Renters are being urged to think twice before uploading sensitive ID documents, after yet another privacy blunder from a property rental website.
More than 130 images of passports, birth certificates and driver's licences have been exposed in the breach.
1 NEWS has decided not to name the website, which is regularly used by Kiwis, as the files are still accessible.
Making matters worse, some are appearing on Google Images after a simple web search, making them increasingly difficult to remove.
When contacted about the privacy breach, the operator of the website said he was shocked.
In an email, he said, “the website [redacted] is a free platform to allow people to post their rental request”.
“It's a free service, anyone can post his/her pictures, and I'm surprised that people posted those sensitive images. I never think people will share such information on the internet."
The website is in the process of deleting the files 1 NEWS discovered, and has recently started asking people not to share sensitive documents.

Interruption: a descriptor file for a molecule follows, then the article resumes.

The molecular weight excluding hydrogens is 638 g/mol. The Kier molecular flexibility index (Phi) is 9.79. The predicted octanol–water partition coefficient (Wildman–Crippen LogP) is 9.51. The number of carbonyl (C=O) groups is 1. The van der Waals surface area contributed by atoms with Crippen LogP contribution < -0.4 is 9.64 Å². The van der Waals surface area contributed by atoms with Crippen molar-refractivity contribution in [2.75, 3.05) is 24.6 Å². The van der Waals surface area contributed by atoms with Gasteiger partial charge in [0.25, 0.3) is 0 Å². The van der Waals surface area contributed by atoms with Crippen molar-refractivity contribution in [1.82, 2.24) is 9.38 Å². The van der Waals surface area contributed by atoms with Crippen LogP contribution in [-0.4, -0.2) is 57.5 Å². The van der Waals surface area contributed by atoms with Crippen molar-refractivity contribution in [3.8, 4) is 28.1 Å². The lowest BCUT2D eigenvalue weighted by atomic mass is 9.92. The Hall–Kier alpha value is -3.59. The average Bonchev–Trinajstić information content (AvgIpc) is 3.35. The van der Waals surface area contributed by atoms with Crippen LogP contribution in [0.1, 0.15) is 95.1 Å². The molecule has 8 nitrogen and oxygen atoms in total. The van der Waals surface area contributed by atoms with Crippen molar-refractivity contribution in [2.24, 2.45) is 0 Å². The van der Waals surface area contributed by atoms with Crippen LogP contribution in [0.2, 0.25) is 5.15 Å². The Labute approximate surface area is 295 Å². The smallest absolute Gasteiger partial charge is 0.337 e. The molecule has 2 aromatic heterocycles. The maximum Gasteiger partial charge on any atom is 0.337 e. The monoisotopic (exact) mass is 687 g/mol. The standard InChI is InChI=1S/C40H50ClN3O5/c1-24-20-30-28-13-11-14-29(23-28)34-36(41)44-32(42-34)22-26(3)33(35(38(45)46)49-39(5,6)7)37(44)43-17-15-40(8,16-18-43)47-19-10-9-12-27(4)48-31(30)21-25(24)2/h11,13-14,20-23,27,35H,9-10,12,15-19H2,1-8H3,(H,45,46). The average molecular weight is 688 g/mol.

However, people are still uploading their ID documents to the website. 1 NEWS has seen images of a person’s driver licence uploaded in the past few days and displayed on the home page of the website.
Jake Dixon, a security researcher with Vadix Solutions, says the move is likely too late.
"I have no doubt in my mind that someone with bad intentions has seen these documents."
He says renters need to be more critical of who they’re sharing sensitive documents with.
“This is a cautionary tale for people and what they should be sharing with organisations, specifically when they don't know how that data's being managed.”
It’s a message echoed by the Real Estate Institute of New Zealand.
Chief executive Bindi Norwell says there’s a lot of pressure on the rental market, and people will often do anything required to get themselves into a rental.
“It just means that people might feel the pressure to provide lots of information to organisations if they want that property.”
New Zealand’s new privacy laws come into effect from the 1st of December, aiming to bring accountability in this scenario.
Privacy Commissioner John Edwards told 1 NEWS that even if property websites don’t ask for such files, they’re still responsible for the files uploaded.
“The obligation is on the agency collecting the information to be clear with the individual what's going to happen with that information.”
A warning to ensure your site is secure, or face the consequences.